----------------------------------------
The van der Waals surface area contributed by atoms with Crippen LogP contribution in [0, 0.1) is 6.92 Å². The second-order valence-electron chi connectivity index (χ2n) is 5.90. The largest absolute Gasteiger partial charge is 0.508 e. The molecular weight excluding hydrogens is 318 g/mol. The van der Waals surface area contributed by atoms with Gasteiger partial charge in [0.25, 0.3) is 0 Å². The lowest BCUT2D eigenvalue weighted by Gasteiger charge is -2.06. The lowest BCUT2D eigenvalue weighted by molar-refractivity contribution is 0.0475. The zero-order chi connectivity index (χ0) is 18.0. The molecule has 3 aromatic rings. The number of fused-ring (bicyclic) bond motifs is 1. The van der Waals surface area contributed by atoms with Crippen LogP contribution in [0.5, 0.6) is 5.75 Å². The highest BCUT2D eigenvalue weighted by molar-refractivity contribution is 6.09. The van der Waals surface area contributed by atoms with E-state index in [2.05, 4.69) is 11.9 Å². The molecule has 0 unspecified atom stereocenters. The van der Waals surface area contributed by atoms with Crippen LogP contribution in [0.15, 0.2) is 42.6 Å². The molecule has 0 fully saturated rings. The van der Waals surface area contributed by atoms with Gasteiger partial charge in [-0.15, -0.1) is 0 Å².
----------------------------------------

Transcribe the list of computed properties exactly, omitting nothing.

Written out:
The van der Waals surface area contributed by atoms with Crippen LogP contribution in [0, 0.1) is 6.92 Å². The second-order valence-electron chi connectivity index (χ2n) is 5.90. The largest absolute Gasteiger partial charge is 0.508 e. The molecular weight excluding hydrogens is 318 g/mol. The van der Waals surface area contributed by atoms with Gasteiger partial charge in [0.25, 0.3) is 0 Å². The lowest BCUT2D eigenvalue weighted by Gasteiger charge is -2.06. The lowest BCUT2D eigenvalue weighted by molar-refractivity contribution is 0.0475. The zero-order chi connectivity index (χ0) is 18.0. The molecule has 3 aromatic rings. The number of fused-ring (bicyclic) bond motifs is 1. The van der Waals surface area contributed by atoms with Crippen LogP contribution in [0.5, 0.6) is 5.75 Å². The highest BCUT2D eigenvalue weighted by molar-refractivity contribution is 6.09. The van der Waals surface area contributed by atoms with E-state index in [2.05, 4.69) is 11.9 Å². The molecule has 0 unspecified atom stereocenters. The van der Waals surface area contributed by atoms with Crippen LogP contribution in [0.15, 0.2) is 42.6 Å². The molecule has 0 fully saturated rings. The van der Waals surface area contributed by atoms with Gasteiger partial charge in [-0.15, -0.1) is 0 Å².